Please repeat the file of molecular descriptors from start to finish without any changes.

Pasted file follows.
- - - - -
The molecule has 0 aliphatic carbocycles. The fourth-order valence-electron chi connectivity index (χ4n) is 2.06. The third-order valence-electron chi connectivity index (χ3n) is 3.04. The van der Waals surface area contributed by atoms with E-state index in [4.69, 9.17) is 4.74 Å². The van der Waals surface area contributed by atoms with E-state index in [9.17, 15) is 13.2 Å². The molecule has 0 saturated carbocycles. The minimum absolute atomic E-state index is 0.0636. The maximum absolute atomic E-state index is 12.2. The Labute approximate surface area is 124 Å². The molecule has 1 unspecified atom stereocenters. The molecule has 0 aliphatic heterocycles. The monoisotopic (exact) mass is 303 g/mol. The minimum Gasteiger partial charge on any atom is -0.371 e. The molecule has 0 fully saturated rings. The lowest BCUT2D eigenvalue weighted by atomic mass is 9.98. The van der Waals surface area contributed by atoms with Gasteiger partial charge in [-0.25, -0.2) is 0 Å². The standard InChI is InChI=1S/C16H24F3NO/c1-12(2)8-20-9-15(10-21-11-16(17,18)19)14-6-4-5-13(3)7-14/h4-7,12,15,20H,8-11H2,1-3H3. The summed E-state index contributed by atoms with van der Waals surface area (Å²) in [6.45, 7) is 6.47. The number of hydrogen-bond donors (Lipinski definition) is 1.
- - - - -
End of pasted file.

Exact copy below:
The molecule has 0 aliphatic carbocycles. The fourth-order valence-electron chi connectivity index (χ4n) is 2.06. The third-order valence-electron chi connectivity index (χ3n) is 3.04. The van der Waals surface area contributed by atoms with E-state index in [4.69, 9.17) is 4.74 Å². The van der Waals surface area contributed by atoms with E-state index in [9.17, 15) is 13.2 Å². The molecule has 0 saturated carbocycles. The minimum absolute atomic E-state index is 0.0636. The maximum absolute atomic E-state index is 12.2. The Labute approximate surface area is 124 Å². The molecule has 1 unspecified atom stereocenters. The molecule has 0 aliphatic heterocycles. The monoisotopic (exact) mass is 303 g/mol. The minimum Gasteiger partial charge on any atom is -0.371 e. The molecule has 0 fully saturated rings. The lowest BCUT2D eigenvalue weighted by atomic mass is 9.98. The van der Waals surface area contributed by atoms with Gasteiger partial charge in [-0.25, -0.2) is 0 Å². The standard InChI is InChI=1S/C16H24F3NO/c1-12(2)8-20-9-15(10-21-11-16(17,18)19)14-6-4-5-13(3)7-14/h4-7,12,15,20H,8-11H2,1-3H3. The summed E-state index contributed by atoms with van der Waals surface area (Å²) in [6.45, 7) is 6.47. The number of hydrogen-bond donors (Lipinski definition) is 1.